Because this is so important, it helps to read the actual transcript. In retrospect, it's clear from the testimony below that Clinton is concealing his affair. That is his constitutional right -- as long as he gives accurate answers. The courts have ruled that it is up to prosecutors to root out the truth with specific, follow-up questions. The only issue here is: were Clinton's answers technically accurate?
Q. How do you know her?
A. She worked in the White House for a while, first as an intern, and then in, as the, in the legislative affairs office…
Q. Is it true that when she worked at the White House she met with you several times?
A. I don't know about several times. There was a period when the Republican Congress shut the Government down that the whole White House was being run by interns, and she was assigned to work back in the chief of staff's office, and we were all working there, and so I saw her on two or three occasions then, and then when she worked at the White House, I think there was one or two other times when she brought some documents to me.
Q. At any time were you and Monica alone together in the Oval Office?
A. I don't recall, but as I said, when she worked at the legislative affairs office, they always had somebody there on the weekends. I typically worked some on the weekends. Sometimes they'd bring me things on the weekends. She -- it seems to me she brought things to me once or twice on the weekends. In that case, whatever time she would be in there, drop it off, exchange a few words and go, she was there. I don't have any specific recollections of what the issues were, what was going on, but when the Congress is there, we're working all the time, and typically I would do some work on one of the days of the weekends in the afternoon.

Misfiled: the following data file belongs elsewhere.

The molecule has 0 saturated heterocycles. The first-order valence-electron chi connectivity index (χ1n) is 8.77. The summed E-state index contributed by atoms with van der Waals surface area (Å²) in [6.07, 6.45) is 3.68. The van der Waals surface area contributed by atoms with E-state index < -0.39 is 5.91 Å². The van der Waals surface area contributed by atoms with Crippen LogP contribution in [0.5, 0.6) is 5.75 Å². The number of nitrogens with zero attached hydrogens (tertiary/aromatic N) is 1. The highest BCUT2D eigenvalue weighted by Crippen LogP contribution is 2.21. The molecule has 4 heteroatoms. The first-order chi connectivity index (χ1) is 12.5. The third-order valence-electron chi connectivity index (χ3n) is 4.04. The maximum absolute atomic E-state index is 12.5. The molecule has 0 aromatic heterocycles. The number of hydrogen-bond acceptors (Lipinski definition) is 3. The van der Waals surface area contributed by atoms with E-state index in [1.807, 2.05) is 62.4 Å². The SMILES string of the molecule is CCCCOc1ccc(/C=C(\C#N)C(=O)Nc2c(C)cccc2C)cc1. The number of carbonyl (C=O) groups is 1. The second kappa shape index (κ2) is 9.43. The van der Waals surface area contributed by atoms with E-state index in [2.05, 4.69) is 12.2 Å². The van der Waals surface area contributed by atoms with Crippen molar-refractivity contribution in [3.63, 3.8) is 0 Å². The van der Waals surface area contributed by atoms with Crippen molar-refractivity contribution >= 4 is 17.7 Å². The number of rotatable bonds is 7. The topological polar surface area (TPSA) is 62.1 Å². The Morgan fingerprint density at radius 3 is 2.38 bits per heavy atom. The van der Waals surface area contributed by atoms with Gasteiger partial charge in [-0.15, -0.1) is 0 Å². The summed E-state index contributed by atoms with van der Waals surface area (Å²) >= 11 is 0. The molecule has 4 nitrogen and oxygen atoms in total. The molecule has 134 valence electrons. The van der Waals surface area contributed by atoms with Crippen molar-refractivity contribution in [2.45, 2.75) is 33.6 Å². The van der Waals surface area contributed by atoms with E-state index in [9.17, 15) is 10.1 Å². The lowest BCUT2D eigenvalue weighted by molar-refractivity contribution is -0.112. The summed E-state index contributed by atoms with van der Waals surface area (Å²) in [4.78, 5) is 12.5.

Q. So I understand, your testimony is that it was possible, then, that you were alone with her, but you have no specific recollections of that ever happening?
A. Yes, that's correct. It's possible that she, in, while she was working there, brought something to me and that at the time she brought it to me, she was the only person there. That's possible.
Q. At any time were you and Monica Lewinsky alone in the hallway between the Oval Office and this kitchen area?
A. I don't believe so unless we were walking back to the back dining room with the pizza. I don't remember. I don't believe we were alone in the hallway, no.
Q. At any time, have you and Monica Lewinsky ever been alone together in any room in the White House?
A. I think I testified to that earlier. I think that there is -- it is -- I have no specific recollection, but it seems to me that she was on duty on a couple of occasions working for the legislative affairs office and brought me some things to sign, something on the weekend. I have a general memory of that.
Q. Do you remember anything that was said in any of those meetings?
A. No. You know, just to have conversation. I don't remember.
Q. Do you recall ever walking with Lewinsky down the hallway from the Oval Office to your private kitchen there in the White House?
A. … My recollection is that, that at some point during the government shutdown, when Ms. Lewinsky was still an intern but was working the chief of staff's office because all the employees had to go home, that she was back there with a pizza that she brought to me and to others. I do not believe she was there alone, however. I don't think she was. And my recollection is that on a couple of occasions after that she was there but my secretary, Betty Currie, was there with her…
Q. Have you ever met with Monica Lewinsky in the White House between the hours of midnight and 6 A.M.?